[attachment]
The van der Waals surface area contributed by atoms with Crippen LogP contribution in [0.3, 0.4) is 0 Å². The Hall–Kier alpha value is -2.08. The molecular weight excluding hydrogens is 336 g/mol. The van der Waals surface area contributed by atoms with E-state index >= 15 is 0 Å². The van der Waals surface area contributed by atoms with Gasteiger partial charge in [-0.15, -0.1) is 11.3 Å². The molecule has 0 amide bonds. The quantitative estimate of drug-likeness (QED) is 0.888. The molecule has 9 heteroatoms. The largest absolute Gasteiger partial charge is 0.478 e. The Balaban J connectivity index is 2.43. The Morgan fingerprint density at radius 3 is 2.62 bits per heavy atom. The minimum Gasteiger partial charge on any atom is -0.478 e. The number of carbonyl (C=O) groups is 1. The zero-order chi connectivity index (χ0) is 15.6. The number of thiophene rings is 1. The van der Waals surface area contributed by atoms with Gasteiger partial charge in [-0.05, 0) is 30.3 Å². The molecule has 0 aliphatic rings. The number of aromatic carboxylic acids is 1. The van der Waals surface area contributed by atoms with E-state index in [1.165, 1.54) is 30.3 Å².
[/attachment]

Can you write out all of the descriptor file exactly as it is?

The van der Waals surface area contributed by atoms with Crippen LogP contribution in [0.3, 0.4) is 0 Å². The Hall–Kier alpha value is -2.08. The molecular weight excluding hydrogens is 336 g/mol. The van der Waals surface area contributed by atoms with E-state index >= 15 is 0 Å². The van der Waals surface area contributed by atoms with Gasteiger partial charge in [-0.15, -0.1) is 11.3 Å². The molecule has 0 amide bonds. The quantitative estimate of drug-likeness (QED) is 0.888. The molecule has 9 heteroatoms. The largest absolute Gasteiger partial charge is 0.478 e. The Balaban J connectivity index is 2.43. The Morgan fingerprint density at radius 3 is 2.62 bits per heavy atom. The minimum Gasteiger partial charge on any atom is -0.478 e. The number of carbonyl (C=O) groups is 1. The zero-order chi connectivity index (χ0) is 15.6. The number of thiophene rings is 1. The van der Waals surface area contributed by atoms with Gasteiger partial charge in [-0.05, 0) is 30.3 Å². The molecule has 0 aliphatic rings. The number of aromatic carboxylic acids is 1. The van der Waals surface area contributed by atoms with E-state index in [1.165, 1.54) is 30.3 Å².